Nine years after bilingual education was banned in Massachusetts, educators are still arguing over the effect on students’ language abilities. Massachusetts is among of several states, including California and Arizona, to ban bilingual education. The fear seems to be that non-English speaking kids won’t learn English fast enough if they receive much of their instruction in their native tongue (which in the US is usually Spanish). The solution has been “total immersion” in English.
Reporter Andrea Smardon of WGBH-Boston has been looking at why the ban came into being, and its effects– whether non-English speakers are now picking English faster, or whether they’re dropping out of school. There’s more on her series here.
Also in the pod, more conversation with UK-based American, Lynne Murphy. Murphy teaches linguistics at the University of Sussex. She also writes the clever and droll blog, Separated by a Common Language. In the last podcast, we talked about twangy accents, pronunciation of the world water, and the declining status of British English in the United States. This time, we consider politeness, and why neither Yanks nor Brits live up to each others’ expectations. One word encapsulates this: toilet. Misuse this word at your peril. But there are others: excuse me and sorry have subtle differences in usage, which if you don’t get them right, may result in the locals thinking you arrogant.
Murphy has an entertaining theory about British people and the word sorry. If you’ve spent any time in the UK, you’ll know that the word comes up all the time, especially in official announcements (“We are sorry to announce that the 9:16 train to Chingford is delayed due to a staff shortage.”). But when Brits bump into people– which they do a lot on their crowded island– they don’t always apologize. Murphy suspects this is because they are in denial about having made any physical contact.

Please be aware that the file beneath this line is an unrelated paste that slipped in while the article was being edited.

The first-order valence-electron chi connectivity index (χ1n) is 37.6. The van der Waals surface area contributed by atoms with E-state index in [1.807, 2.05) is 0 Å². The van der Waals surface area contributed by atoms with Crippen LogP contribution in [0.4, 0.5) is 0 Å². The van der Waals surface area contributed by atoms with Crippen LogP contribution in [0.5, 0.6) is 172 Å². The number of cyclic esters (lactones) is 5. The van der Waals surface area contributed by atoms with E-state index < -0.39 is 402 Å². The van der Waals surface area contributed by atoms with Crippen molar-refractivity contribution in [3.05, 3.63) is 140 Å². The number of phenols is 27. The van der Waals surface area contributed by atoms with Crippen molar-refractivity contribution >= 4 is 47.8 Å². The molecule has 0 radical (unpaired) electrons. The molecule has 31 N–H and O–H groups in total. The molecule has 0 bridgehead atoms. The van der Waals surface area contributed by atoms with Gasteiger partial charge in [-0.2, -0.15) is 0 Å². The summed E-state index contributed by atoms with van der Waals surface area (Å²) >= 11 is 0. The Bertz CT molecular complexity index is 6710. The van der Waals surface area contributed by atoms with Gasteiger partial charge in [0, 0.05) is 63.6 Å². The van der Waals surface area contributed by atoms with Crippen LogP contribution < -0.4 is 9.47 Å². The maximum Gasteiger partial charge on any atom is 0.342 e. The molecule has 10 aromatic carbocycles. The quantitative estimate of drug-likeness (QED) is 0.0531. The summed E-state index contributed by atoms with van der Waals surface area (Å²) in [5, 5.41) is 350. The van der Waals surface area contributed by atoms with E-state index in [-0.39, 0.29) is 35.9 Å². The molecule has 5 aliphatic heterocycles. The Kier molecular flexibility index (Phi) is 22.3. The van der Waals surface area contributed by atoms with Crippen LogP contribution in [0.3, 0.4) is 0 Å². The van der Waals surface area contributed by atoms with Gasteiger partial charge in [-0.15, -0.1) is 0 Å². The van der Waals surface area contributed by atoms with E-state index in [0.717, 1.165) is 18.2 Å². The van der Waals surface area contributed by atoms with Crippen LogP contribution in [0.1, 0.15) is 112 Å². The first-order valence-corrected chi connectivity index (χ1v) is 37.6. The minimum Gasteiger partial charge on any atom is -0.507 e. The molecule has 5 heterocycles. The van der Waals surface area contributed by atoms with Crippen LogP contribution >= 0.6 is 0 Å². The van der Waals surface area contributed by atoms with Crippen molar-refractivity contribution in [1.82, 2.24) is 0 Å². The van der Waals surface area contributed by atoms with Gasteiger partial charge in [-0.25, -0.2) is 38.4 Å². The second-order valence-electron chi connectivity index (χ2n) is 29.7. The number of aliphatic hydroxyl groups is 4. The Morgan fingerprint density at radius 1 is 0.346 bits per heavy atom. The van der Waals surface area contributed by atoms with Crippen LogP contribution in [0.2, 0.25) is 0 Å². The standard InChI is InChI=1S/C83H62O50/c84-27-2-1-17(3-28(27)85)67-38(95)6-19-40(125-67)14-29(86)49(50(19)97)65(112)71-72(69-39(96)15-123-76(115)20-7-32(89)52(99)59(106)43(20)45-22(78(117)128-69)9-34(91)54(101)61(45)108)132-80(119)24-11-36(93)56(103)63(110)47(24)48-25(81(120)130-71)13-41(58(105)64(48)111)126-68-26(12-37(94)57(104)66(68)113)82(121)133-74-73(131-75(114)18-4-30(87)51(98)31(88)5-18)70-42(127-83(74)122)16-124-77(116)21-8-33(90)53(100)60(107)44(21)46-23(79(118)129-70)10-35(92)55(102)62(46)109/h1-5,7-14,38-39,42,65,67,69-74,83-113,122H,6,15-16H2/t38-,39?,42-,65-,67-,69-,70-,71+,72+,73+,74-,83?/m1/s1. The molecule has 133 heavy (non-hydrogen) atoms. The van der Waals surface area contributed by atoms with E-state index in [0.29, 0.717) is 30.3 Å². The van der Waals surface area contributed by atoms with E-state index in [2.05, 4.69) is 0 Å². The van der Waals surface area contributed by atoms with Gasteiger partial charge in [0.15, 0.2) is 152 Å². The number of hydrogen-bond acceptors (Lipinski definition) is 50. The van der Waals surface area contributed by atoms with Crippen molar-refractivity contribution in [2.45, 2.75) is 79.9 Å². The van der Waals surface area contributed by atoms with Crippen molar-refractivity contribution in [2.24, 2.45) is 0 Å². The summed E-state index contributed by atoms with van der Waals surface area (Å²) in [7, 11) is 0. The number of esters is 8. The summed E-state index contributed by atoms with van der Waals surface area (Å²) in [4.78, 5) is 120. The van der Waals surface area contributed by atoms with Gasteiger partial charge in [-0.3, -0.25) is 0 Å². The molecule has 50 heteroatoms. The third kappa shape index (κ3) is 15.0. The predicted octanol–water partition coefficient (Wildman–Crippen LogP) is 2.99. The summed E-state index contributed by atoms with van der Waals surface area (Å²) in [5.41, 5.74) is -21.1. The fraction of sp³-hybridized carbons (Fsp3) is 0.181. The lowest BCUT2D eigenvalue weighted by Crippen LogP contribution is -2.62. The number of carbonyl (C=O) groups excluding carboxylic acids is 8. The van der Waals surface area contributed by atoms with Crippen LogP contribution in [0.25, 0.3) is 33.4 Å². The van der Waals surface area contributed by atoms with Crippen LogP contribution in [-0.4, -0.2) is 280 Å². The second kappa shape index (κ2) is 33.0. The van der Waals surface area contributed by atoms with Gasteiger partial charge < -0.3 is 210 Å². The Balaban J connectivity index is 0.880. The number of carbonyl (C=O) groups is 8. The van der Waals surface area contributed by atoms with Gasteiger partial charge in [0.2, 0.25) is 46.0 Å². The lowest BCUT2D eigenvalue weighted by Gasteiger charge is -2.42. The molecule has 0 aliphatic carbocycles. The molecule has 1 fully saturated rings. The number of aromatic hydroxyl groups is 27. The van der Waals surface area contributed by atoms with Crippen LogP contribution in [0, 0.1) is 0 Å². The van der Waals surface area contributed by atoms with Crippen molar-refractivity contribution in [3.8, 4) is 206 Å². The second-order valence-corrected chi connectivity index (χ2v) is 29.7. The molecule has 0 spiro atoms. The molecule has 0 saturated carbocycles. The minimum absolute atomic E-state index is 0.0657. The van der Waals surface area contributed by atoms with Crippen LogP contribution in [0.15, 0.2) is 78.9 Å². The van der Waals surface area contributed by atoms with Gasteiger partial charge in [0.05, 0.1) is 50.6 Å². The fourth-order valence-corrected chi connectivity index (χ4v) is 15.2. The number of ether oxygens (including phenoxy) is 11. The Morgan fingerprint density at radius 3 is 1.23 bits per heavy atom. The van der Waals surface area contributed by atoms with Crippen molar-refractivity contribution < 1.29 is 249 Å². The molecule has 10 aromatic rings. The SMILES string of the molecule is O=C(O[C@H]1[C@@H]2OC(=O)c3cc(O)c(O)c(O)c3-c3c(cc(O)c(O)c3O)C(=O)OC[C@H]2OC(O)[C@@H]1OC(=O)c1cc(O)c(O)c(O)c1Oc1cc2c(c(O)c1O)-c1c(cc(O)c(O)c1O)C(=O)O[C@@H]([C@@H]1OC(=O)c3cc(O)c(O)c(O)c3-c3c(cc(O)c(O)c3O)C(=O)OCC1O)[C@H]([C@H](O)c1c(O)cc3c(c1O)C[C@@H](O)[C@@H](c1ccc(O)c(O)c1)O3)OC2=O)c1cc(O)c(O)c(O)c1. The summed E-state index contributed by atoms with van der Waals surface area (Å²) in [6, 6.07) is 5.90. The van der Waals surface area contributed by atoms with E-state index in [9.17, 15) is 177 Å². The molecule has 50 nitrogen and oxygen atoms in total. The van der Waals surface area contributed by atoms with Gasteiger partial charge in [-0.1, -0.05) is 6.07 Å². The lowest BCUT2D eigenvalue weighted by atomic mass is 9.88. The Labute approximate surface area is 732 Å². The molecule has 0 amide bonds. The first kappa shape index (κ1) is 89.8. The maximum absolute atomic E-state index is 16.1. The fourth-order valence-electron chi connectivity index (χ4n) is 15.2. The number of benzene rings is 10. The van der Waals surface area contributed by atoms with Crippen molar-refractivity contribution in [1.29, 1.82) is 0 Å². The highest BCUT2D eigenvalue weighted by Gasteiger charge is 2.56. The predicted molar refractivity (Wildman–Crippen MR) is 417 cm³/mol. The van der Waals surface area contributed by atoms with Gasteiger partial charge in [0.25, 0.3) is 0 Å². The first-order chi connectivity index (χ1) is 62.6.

We round off the pod with some girl pop from the 1960s, en español.
Back then, Francisco Franco was still running Spain with an iron fist, and his government resisted anything that smacked of youthful rebellion. But there were mini skirts (not quite so mini in Spain). And there were carefree female singers.
Spain’s best known singer was Marisel.
Marisel is one of many artists featured in a new CD called Chicas: Spanish Female Singers 1962 to 1974.
Most of the tunes on the CD were released as original singles, composed by Spanish song writers.
They had been influenced by British rock, American soul and dance crazes like the twist. The lyrics are Spanish, but the musical language is very much imported.
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